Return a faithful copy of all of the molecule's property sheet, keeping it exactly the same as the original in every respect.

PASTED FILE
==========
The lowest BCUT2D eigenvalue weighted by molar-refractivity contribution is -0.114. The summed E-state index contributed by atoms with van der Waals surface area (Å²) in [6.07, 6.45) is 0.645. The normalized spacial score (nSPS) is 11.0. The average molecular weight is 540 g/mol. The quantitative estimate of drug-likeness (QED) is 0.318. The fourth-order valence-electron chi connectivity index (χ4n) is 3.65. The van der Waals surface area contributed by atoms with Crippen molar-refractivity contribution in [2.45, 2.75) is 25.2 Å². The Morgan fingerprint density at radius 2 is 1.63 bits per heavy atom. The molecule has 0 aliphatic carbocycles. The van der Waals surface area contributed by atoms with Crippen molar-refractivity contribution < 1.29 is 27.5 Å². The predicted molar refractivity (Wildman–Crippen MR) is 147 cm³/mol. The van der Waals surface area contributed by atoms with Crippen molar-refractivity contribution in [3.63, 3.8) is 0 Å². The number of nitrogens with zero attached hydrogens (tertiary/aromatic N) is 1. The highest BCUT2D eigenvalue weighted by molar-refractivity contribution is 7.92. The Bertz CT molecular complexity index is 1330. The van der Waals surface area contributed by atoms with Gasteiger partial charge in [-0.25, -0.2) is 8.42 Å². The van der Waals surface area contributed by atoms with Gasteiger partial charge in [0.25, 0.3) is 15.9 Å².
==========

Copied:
The lowest BCUT2D eigenvalue weighted by molar-refractivity contribution is -0.114. The summed E-state index contributed by atoms with van der Waals surface area (Å²) in [6.07, 6.45) is 0.645. The normalized spacial score (nSPS) is 11.0. The average molecular weight is 540 g/mol. The quantitative estimate of drug-likeness (QED) is 0.318. The fourth-order valence-electron chi connectivity index (χ4n) is 3.65. The van der Waals surface area contributed by atoms with Crippen molar-refractivity contribution in [2.45, 2.75) is 25.2 Å². The Morgan fingerprint density at radius 2 is 1.63 bits per heavy atom. The molecule has 0 aliphatic carbocycles. The van der Waals surface area contributed by atoms with Crippen molar-refractivity contribution < 1.29 is 27.5 Å². The predicted molar refractivity (Wildman–Crippen MR) is 147 cm³/mol. The van der Waals surface area contributed by atoms with Crippen molar-refractivity contribution in [3.63, 3.8) is 0 Å². The number of nitrogens with zero attached hydrogens (tertiary/aromatic N) is 1. The highest BCUT2D eigenvalue weighted by molar-refractivity contribution is 7.92. The Bertz CT molecular complexity index is 1330. The van der Waals surface area contributed by atoms with Gasteiger partial charge in [-0.25, -0.2) is 8.42 Å². The van der Waals surface area contributed by atoms with Gasteiger partial charge in [0.25, 0.3) is 15.9 Å².